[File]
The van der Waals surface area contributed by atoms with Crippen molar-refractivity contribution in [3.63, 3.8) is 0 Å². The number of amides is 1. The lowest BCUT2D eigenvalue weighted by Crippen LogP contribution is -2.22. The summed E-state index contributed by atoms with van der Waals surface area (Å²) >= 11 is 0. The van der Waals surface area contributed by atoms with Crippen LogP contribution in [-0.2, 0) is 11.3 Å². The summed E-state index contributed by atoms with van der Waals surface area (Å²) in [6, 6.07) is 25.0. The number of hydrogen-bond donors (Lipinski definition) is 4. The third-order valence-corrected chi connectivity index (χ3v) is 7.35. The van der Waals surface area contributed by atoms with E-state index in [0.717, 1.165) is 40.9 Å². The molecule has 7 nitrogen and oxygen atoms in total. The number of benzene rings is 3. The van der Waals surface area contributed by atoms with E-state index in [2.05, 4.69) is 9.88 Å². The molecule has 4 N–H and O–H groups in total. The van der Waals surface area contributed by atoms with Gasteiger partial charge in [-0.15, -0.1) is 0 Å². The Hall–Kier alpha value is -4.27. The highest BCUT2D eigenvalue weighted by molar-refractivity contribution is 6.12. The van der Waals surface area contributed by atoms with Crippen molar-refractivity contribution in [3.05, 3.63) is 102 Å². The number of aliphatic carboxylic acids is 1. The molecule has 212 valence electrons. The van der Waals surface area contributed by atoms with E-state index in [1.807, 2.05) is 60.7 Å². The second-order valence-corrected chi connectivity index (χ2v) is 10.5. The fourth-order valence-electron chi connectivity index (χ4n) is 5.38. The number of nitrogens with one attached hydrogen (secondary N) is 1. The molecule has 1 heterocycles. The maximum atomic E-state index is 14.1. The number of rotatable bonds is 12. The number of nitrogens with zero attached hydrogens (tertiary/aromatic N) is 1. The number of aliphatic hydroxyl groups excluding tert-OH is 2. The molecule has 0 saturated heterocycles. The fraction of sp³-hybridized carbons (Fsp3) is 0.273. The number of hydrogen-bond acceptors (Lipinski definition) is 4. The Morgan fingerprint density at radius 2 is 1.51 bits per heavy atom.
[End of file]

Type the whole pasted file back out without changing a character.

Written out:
The van der Waals surface area contributed by atoms with Crippen molar-refractivity contribution in [3.63, 3.8) is 0 Å². The number of amides is 1. The lowest BCUT2D eigenvalue weighted by Crippen LogP contribution is -2.22. The summed E-state index contributed by atoms with van der Waals surface area (Å²) >= 11 is 0. The van der Waals surface area contributed by atoms with Crippen LogP contribution in [-0.2, 0) is 11.3 Å². The summed E-state index contributed by atoms with van der Waals surface area (Å²) in [6, 6.07) is 25.0. The number of hydrogen-bond donors (Lipinski definition) is 4. The third-order valence-corrected chi connectivity index (χ3v) is 7.35. The van der Waals surface area contributed by atoms with E-state index in [0.717, 1.165) is 40.9 Å². The molecule has 7 nitrogen and oxygen atoms in total. The number of benzene rings is 3. The van der Waals surface area contributed by atoms with E-state index in [2.05, 4.69) is 9.88 Å². The molecule has 4 N–H and O–H groups in total. The van der Waals surface area contributed by atoms with Gasteiger partial charge in [-0.15, -0.1) is 0 Å². The Hall–Kier alpha value is -4.27. The highest BCUT2D eigenvalue weighted by molar-refractivity contribution is 6.12. The van der Waals surface area contributed by atoms with Crippen molar-refractivity contribution in [3.05, 3.63) is 102 Å². The number of aliphatic carboxylic acids is 1. The molecule has 212 valence electrons. The van der Waals surface area contributed by atoms with E-state index in [1.807, 2.05) is 60.7 Å². The second-order valence-corrected chi connectivity index (χ2v) is 10.5. The fourth-order valence-electron chi connectivity index (χ4n) is 5.38. The number of nitrogens with one attached hydrogen (secondary N) is 1. The molecule has 1 heterocycles. The maximum atomic E-state index is 14.1. The number of rotatable bonds is 12. The number of nitrogens with zero attached hydrogens (tertiary/aromatic N) is 1. The number of aliphatic hydroxyl groups excluding tert-OH is 2. The molecule has 0 saturated heterocycles. The fraction of sp³-hybridized carbons (Fsp3) is 0.273. The number of hydrogen-bond acceptors (Lipinski definition) is 4. The Morgan fingerprint density at radius 2 is 1.51 bits per heavy atom.